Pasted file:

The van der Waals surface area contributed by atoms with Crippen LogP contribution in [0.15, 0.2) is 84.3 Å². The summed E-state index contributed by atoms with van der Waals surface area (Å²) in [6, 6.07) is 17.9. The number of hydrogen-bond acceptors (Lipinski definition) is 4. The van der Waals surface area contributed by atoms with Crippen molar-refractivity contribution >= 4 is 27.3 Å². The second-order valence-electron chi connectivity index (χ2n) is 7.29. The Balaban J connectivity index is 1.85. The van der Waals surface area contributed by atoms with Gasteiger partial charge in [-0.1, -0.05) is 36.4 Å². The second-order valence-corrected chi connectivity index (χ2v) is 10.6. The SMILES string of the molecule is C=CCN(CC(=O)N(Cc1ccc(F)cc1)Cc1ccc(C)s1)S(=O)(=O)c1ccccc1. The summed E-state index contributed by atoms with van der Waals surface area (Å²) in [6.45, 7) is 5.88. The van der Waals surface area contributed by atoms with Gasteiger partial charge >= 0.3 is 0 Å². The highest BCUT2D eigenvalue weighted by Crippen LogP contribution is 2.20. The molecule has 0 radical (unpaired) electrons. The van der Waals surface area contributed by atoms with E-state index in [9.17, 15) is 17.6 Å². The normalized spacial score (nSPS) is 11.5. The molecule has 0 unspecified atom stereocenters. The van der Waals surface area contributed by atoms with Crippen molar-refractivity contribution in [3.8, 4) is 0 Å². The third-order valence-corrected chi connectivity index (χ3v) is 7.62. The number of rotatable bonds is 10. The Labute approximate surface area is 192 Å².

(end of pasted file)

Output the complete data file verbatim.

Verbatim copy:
The van der Waals surface area contributed by atoms with Crippen LogP contribution in [0.15, 0.2) is 84.3 Å². The summed E-state index contributed by atoms with van der Waals surface area (Å²) in [6, 6.07) is 17.9. The number of hydrogen-bond acceptors (Lipinski definition) is 4. The van der Waals surface area contributed by atoms with Crippen molar-refractivity contribution >= 4 is 27.3 Å². The second-order valence-electron chi connectivity index (χ2n) is 7.29. The Balaban J connectivity index is 1.85. The van der Waals surface area contributed by atoms with Gasteiger partial charge in [-0.1, -0.05) is 36.4 Å². The second-order valence-corrected chi connectivity index (χ2v) is 10.6. The SMILES string of the molecule is C=CCN(CC(=O)N(Cc1ccc(F)cc1)Cc1ccc(C)s1)S(=O)(=O)c1ccccc1. The summed E-state index contributed by atoms with van der Waals surface area (Å²) in [6.45, 7) is 5.88. The van der Waals surface area contributed by atoms with Gasteiger partial charge >= 0.3 is 0 Å². The highest BCUT2D eigenvalue weighted by Crippen LogP contribution is 2.20. The molecule has 0 radical (unpaired) electrons. The van der Waals surface area contributed by atoms with E-state index in [9.17, 15) is 17.6 Å². The normalized spacial score (nSPS) is 11.5. The molecule has 0 unspecified atom stereocenters. The van der Waals surface area contributed by atoms with Crippen molar-refractivity contribution in [3.8, 4) is 0 Å². The third-order valence-corrected chi connectivity index (χ3v) is 7.62. The number of rotatable bonds is 10. The Labute approximate surface area is 192 Å².